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Jerry Citarella: Target date funds can offer appropriate risk

Financial Truth

Posted: April 17, 2012 1:55 a.m.
Updated: April 17, 2012 1:55 a.m.

In last week’s column, I discussed company-sponsored retirement plans. This week, I thought I’d help you understand a type of investment option that’s become common within these types of plans.

If you’re a participant in your company’s plan, there’s a good chance you have target-date funds as options for your assets. Many mutual fund companies have created them, partially as a way to help investors avoid some of the biggest mistakes commonly made, but there’s still confusion about how they work.

Target-date funds may have different names or be referred to as something altogether different, such as retirement date investments, but all the options are basically designed the same. They won’t be set up exactly the same from company to company and they definitely won’t have the same underlying investments, but structurally, the concept is simple and similar.

The target-date funds are designed to give investors a diversified investment option with risk that’s perceived as appropriate for a specified time horizon.

In theory, the longer the time period (target date), the more aggressive the portfolio. Most, if not all, also adjust and become less aggressive as the target date approaches. They create a portfolio based on a risk profile and adjust accordingly.

In my opinion, the best feature of most of these plans is regular and consistent rebalancing.

Many investors do what’s commonly referred to as “setting it and forgetting it.” This means they set up a portfolio of investments and initially have some awareness of asset allocation and risk that can be created or eliminated using various types of assets.

You’ve probably seen the pie charts with different colors or actual asset-classes listed showing different percentages in each. Based on what’s deemed appropriate, the initial portfolio is set up. Very often the percentages are never again adjusted, which can create more risk in the future.

I’ll spend more time on this topic in another column, but here’s the simple explanation:

Let’s assume you have two holdings, one aggressive and one conservative, and you hold them equally at 50 percent each. It would be rare and, in fact, nearly impossible for both holdings to have the exact same growth over an extended period of time.

What does this create? It creates a portfolio that is now out of balance with the original portfolio mix.

If the more aggressive portfolio does better, it could now be at 55 percent of the holdings, while the more conservative portion is now only at 45 percent.

What has this done? It’s made your overall portfolio more aggressive by exposing you to a higher percentage of the aggressive holding.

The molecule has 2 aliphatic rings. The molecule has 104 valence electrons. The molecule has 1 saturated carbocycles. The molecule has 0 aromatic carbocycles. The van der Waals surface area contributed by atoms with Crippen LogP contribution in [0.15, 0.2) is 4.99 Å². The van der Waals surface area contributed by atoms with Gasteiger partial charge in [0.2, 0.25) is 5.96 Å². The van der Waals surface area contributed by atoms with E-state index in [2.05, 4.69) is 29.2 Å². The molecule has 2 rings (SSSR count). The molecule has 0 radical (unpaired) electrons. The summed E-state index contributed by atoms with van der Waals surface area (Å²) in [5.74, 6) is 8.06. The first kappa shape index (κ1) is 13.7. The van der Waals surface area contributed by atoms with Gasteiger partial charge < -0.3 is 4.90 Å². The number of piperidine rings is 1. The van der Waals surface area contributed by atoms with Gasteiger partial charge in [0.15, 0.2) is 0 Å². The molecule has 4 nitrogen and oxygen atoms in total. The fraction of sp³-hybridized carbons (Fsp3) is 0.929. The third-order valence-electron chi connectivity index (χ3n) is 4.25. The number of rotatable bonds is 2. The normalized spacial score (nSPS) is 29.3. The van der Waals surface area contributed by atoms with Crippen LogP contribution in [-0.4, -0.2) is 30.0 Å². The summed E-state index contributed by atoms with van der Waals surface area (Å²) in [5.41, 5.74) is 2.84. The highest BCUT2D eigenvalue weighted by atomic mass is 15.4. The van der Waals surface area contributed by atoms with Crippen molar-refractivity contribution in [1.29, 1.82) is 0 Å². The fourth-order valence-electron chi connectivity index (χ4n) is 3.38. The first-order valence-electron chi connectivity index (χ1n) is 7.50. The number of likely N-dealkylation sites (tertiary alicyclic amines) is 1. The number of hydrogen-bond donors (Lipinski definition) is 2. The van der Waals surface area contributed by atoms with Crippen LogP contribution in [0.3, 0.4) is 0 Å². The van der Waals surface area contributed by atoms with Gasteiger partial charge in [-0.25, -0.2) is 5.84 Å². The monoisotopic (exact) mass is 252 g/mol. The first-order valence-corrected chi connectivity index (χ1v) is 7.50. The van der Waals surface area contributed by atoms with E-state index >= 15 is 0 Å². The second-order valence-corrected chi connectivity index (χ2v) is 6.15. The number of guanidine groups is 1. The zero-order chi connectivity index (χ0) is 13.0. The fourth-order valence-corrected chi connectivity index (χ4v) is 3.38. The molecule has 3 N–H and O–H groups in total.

If you’ve become more aggressive, then this could be fine, but if your risk tolerance hasn’t changed, something needs to be done.

The answer? Rebalance the portfolio, returning it to its original state. There are other benefits to rebalancing, but the greatest is keeping things the way they were intended to be.

Many portfolios are never rebalanced, causing all kinds of problems.

Target date portfolios will do this for you automatically at regular intervals. This simple technique has been proven to substantially reduce downside risk. It’s great when you don’t have to worry about it on your own anymore.

The initial setup of target date funds is also helpful. They’re designed by the mutual fund company to give you a preset allocation of some, or many, of their individual funds.

The company determines which funds will be best suited to create the desired allocation and risk. They will also use the funds perceived to be their best choices and make changes when necessary.

It eliminates a lot of the guessing typical investors sometimes use. It also uses portfolio mixes that have been proven successful.

As I mentioned earlier, these portfolios will adjust accordingly as they get closer to the target date, becoming less aggressive. This, in addition to other features, can make these plans valuable tools.

I won’t say they’re right for everyone, but if you don’t know anything about this topic or you know you will not monitor and adjust your holdings appropriately, they’re a great default option that gives many people a better chance at success.

Jerry Citarella is the owner of Infinity Wealth Management 23734 Valencia Blvd., Suite 301, Valencia, 661-255-9555, ext. 11.  He is also the author of The Truth Helps Series of financial planning books. Citarella’s column reflects his own views and not necessarily those of The Signal. Submit questions to:  Securities and investment advisory services offered through NEXT Financial Group, Inc. Member FINRA/SIPC.  Infinity Wealth Management is not an affiliate of NEXT Financial Group, Inc.


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